Due to the increasing anthropogenic CO2 emissions, Ocean Acidification (OA) is progressing rapidly around the world. Despite the major role that microorganisms play on the marine biogeochemical cycling and ecosystem functioning, the response of bacterial communities upon OA scenarios is still not well understood. Here, we have conducted a detailed characterization of the composition and relative abundance of bacterial communities in the water column of an open-ocean station in the Eastern Tropical South Pacific (ETSP) off northern Chile and their interactions with environmental factors. In addition, through a short-term microcosm experiment, we have assessed the effect of low pH/high pCO2 conditions over the abundance and genetic diversity of bacterial communities. Our results evidence a clear partitioning of community composition that could be attributed mostly to dissolved oxygen. However, our experimental approach demonstrated that low pH/high pCO2 conditions might modify the structure of the bacterial community, evidencing that small changes in pH may impact significantly the abundance and diversity of key microorganisms. This study constitutes a first step aiming to provide insight about the influence of changing carbonate chemistry conditions on natural bacterial communities and to shed light on the potential impact of OA in biogeochemical cycles on the ETSP region.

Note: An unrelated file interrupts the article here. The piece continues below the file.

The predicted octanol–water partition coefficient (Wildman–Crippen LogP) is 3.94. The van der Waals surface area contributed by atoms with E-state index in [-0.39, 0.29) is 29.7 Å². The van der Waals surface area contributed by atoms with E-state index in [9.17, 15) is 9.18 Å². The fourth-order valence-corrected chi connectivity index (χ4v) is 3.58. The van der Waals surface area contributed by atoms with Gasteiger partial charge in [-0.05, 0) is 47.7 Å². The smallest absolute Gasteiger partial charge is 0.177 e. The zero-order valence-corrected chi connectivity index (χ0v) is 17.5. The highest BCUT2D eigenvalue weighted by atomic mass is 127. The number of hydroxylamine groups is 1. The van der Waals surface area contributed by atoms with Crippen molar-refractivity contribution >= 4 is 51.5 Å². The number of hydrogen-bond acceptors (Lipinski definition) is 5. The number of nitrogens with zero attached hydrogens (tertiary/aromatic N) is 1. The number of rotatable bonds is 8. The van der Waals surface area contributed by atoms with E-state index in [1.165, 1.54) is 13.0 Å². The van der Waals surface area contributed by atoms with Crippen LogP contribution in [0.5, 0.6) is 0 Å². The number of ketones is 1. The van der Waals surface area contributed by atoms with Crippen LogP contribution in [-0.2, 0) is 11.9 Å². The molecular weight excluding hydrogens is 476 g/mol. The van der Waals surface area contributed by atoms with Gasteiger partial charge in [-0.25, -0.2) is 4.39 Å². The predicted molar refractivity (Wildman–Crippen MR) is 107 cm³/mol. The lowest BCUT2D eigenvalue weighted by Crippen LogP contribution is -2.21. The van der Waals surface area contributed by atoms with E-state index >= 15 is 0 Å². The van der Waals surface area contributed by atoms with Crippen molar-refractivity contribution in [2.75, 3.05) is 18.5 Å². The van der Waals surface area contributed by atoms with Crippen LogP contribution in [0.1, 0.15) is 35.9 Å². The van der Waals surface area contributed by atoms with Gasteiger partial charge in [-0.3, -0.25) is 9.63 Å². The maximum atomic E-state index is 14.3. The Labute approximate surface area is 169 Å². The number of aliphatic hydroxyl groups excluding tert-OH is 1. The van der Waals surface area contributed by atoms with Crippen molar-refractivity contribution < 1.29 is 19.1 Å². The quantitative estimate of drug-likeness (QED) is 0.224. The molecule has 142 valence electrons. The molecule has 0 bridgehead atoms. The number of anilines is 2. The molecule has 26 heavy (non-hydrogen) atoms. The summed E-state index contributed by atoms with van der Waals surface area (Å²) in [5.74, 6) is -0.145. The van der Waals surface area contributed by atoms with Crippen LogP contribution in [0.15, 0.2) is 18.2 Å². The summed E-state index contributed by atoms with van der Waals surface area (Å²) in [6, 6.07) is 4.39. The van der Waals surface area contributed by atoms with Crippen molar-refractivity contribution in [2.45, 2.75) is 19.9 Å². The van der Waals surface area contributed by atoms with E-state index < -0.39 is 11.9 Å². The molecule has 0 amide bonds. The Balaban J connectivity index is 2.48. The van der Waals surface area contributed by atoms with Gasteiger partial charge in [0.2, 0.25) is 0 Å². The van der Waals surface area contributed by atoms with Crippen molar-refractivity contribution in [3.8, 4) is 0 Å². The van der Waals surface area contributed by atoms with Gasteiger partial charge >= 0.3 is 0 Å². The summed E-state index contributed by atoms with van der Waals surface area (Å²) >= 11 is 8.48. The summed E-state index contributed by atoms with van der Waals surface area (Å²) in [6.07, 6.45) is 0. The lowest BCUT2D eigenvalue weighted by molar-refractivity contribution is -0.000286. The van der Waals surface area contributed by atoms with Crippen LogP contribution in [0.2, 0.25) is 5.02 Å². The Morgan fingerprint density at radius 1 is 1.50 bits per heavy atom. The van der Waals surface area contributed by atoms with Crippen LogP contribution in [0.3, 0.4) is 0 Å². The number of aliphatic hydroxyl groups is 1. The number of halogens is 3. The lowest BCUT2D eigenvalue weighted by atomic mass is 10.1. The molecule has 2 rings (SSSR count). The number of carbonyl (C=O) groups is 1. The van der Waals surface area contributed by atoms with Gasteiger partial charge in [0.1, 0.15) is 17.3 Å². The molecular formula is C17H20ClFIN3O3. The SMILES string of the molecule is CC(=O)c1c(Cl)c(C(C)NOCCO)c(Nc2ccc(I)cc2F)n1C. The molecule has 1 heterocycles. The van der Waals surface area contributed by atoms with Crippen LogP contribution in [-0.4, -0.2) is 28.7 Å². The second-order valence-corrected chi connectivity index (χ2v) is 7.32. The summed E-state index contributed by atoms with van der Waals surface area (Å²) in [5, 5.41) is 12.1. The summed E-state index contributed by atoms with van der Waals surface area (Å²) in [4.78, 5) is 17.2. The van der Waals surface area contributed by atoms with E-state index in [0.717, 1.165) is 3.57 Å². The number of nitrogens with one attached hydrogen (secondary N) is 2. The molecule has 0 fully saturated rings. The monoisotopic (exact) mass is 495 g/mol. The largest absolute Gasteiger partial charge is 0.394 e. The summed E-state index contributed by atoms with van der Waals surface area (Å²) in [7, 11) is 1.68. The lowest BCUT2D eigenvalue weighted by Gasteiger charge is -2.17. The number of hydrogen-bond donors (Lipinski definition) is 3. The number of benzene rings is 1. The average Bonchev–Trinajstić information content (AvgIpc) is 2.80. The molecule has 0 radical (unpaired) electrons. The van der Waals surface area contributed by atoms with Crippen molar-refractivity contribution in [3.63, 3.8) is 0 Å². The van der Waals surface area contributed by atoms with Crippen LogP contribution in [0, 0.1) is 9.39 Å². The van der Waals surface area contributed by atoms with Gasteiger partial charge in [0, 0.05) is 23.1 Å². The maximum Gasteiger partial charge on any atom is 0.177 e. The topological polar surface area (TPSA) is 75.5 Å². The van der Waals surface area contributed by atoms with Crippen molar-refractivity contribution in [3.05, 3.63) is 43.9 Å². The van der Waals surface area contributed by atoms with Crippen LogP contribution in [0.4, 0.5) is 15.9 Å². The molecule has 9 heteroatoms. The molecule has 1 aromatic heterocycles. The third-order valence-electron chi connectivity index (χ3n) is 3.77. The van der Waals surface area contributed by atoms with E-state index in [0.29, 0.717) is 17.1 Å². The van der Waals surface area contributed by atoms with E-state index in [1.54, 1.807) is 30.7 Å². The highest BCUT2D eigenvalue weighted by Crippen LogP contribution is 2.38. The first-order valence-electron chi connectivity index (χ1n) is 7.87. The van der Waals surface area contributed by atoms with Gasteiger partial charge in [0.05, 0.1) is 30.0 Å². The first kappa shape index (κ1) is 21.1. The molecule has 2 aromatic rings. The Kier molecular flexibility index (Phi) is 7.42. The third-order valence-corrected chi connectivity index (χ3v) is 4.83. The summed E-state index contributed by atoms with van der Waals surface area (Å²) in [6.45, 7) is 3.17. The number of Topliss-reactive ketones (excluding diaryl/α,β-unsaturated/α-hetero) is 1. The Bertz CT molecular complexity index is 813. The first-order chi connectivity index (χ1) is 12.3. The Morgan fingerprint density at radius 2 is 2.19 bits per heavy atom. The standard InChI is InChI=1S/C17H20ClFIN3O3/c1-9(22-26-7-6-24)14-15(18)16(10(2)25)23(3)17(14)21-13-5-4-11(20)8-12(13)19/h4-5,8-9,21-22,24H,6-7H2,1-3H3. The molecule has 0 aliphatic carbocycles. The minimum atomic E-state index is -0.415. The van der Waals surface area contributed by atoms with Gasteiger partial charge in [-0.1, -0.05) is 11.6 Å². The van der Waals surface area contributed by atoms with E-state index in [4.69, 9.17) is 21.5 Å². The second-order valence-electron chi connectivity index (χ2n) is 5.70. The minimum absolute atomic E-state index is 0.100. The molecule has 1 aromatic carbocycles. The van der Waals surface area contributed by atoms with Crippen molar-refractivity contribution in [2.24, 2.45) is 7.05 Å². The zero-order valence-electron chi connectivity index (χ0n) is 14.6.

Aguayo P., Campos V. L., Henríquez C., Olivares F., De la Iglesia R., Ulloa O. & Vargas C. A., 2020. The influence of pCO2-driven ocean acidification on open ocean bacterial communities during a short-term microcosm experiment in the Eastern tropical South Pacific (ETSP) off Northern Chile. Microorganisms 8: 1924. doi: 10.3390/microorganisms8121924. Article.